The United States has been at the forefront of providing several development-related global public goods, including peace and security via its contributions to international peacekeeping, the monitoring of international sea trade routes, its engagement in forums such as the Financial Action Task Force to stem flows of funding to terrorist organizations, and more. Yet it has not fully capitalized on its comparative advantage in research and development at home that matters especially for the world’s poor, or on its opportunities for globally transformative investments abroad in such areas as clean power and disease surveillance. We propose two areas where the United States should lead on providing even more transformative global public goods.
Last year, the Asian Development Bank (ADB) management proposed a major financial restructuring that would increase the amount of bank capital available for investment. This proposal offers many benefits in and of itself. But it also creates an opening for additional and complementary changes in governance that would greatly strengthen the bank and would ensure all of the benefits of the restructuring are fully captured. The merger proposal represents a highly credible down payment by the ADB on a set of innovations that can greatly expand the institution’s ability to respond to the region’s needs and opportunities—and in the process, stimulate similar dynamics at other MDBs.
In this paper I discuss the ownership and financial structure and related governance arrangements, including leadership selection, of the World Bank and the Inter-American Development Bank.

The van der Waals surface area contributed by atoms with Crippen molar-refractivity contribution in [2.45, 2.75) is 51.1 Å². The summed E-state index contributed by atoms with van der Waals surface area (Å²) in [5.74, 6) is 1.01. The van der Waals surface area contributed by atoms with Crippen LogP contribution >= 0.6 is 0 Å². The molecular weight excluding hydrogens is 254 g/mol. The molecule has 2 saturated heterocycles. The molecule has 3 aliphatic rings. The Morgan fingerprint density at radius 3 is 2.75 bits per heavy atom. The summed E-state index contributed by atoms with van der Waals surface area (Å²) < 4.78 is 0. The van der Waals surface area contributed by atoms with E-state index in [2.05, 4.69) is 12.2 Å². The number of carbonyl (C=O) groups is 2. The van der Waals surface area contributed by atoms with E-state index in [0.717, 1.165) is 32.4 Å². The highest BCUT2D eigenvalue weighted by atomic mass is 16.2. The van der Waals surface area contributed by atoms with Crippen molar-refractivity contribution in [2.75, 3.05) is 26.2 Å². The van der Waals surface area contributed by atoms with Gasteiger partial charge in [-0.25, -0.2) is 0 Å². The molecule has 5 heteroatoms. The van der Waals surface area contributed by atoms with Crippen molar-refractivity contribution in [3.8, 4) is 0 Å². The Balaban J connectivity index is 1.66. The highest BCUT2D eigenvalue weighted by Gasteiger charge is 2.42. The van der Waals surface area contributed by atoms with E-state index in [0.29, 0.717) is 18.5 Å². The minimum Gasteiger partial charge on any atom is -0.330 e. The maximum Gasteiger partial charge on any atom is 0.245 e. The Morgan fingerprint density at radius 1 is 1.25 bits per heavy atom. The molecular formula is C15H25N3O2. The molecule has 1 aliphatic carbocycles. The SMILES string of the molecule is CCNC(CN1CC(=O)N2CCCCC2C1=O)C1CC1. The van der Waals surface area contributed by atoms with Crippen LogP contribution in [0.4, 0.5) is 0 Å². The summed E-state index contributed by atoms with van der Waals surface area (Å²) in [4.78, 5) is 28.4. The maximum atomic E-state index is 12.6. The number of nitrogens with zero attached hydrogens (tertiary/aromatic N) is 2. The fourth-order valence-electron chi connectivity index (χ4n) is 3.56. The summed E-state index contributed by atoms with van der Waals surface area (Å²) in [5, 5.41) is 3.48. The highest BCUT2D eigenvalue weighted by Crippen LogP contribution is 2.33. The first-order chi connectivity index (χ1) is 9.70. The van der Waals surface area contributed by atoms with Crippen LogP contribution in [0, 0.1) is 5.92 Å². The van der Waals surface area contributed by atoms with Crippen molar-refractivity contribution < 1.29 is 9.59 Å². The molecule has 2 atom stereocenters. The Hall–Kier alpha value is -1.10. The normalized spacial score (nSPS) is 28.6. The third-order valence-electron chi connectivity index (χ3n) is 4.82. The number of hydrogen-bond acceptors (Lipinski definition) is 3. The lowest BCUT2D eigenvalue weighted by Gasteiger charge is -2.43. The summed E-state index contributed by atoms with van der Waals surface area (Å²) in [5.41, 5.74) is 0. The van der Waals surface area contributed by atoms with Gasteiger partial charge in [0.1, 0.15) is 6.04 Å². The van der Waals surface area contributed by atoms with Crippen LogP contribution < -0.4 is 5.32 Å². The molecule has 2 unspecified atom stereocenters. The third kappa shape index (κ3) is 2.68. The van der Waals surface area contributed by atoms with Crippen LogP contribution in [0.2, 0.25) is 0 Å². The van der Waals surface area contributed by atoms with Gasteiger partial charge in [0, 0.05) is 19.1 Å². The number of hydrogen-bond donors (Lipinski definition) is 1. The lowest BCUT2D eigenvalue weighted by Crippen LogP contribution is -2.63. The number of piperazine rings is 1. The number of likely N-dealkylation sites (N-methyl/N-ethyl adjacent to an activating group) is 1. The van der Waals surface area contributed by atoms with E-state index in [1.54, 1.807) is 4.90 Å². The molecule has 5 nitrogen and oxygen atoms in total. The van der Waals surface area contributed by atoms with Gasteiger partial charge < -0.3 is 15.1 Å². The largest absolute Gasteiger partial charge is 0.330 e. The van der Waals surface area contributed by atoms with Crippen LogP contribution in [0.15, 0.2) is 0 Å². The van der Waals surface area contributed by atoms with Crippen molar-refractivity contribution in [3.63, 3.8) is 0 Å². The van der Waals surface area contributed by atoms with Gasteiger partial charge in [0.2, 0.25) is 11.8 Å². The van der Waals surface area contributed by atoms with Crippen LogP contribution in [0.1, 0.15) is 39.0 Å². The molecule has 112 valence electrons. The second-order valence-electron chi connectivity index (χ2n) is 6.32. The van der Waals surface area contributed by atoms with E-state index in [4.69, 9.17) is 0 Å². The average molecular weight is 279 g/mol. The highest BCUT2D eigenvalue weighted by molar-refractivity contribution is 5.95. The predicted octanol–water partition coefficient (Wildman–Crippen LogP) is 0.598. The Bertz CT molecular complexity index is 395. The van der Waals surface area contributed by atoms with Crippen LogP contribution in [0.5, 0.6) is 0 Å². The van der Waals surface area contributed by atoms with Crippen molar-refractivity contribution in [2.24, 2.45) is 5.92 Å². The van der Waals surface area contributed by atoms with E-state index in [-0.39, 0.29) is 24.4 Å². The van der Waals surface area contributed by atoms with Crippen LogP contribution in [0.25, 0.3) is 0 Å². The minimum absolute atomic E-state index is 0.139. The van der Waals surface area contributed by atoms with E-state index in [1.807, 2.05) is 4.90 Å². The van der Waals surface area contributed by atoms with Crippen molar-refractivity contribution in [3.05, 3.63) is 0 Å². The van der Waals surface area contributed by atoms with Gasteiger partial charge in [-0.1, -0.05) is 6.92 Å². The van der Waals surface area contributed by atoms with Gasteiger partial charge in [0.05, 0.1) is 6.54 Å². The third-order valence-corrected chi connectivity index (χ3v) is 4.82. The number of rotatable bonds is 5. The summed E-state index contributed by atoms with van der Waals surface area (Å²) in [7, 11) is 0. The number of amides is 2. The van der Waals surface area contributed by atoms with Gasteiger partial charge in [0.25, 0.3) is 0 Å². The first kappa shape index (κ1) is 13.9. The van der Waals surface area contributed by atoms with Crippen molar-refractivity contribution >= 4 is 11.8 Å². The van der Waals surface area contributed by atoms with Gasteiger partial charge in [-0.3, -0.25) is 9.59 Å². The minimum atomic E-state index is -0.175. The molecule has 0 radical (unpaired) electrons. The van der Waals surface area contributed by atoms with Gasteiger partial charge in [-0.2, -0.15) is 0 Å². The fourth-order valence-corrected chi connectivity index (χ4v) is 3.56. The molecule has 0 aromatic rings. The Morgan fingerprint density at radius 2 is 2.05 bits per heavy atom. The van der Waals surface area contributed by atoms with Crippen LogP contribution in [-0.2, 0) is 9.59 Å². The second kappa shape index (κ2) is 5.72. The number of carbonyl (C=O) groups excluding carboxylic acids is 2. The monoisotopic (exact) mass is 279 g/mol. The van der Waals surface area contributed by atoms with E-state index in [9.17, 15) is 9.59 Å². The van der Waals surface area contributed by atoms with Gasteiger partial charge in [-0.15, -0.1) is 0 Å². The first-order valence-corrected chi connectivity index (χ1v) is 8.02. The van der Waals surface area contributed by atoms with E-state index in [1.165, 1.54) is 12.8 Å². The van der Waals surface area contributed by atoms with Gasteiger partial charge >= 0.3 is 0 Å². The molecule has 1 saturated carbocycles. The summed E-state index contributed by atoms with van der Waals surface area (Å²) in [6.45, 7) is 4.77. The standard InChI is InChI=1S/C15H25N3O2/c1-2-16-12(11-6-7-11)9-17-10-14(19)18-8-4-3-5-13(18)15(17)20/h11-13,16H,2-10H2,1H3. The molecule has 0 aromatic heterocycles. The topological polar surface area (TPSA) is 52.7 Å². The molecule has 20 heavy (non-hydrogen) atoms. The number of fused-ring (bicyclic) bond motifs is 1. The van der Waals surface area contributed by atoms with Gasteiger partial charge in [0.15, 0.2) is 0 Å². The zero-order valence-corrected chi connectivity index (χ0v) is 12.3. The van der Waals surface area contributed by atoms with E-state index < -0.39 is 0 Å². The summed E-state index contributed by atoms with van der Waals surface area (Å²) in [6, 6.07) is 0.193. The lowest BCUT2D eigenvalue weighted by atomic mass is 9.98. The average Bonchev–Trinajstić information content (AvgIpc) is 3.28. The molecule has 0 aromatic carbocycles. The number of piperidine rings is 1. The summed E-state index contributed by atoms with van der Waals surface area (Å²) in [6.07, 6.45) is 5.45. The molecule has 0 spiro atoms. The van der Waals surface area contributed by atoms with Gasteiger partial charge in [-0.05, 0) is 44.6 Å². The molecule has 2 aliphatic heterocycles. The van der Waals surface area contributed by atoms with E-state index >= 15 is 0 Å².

Climate negotiations have focused on reaching a top-down international agreement and on mobilizing a pool of financial resources. This brief explains the urgent need for a new entity to provide nonfinancial services to faciliate and augment climate action that any nations and private actors take. It explores one possible path for filling the gap: the creation of a new arm of the World Bank.
This course introduces students to the relations among growth, inequality and globalization of economic markets, with a focus on implications for the developing world.
Nancy Birdsall discusses the future role of the World Bank in addressing global commons problems, using the example of climate management and financing to set out the principal-agent problem facing the global development and climate communities.
Nancy Birdsall urges Senator Leahy to support approval by the United States of the proposed new lending instrument at the World Bank, Program for Results Financing (P4R).
In this CGD Essay, Birdsall and Subramianian argue that the World Bank faces twin crises of relevance and legitimacy in a rapidly changing world. The solution, they argue, is for the bank to become a more active catalyst for generating global public goods and knowledge and a more reluctant lender to governments. The World Bank should move, in effect, from being a bank to being a global development cooperative. The essay suggests specific, practical steps for such reforms.
In this Essay, CGD president Nancy Birdsall describes the World Bank as a global club with a structure close to that of a credit union in which the members are nations. Its mission, as originally conceived–-to promote broadly shared and sustainable global prosperity--serves the common interests of all its country members. In light of this idea of the Bank as a global credit club, Birdsall addresses the issues that arise with respect to its current governance structure and how these issues affect the Bank's legitimacy, effectiveness and relevance in the global system.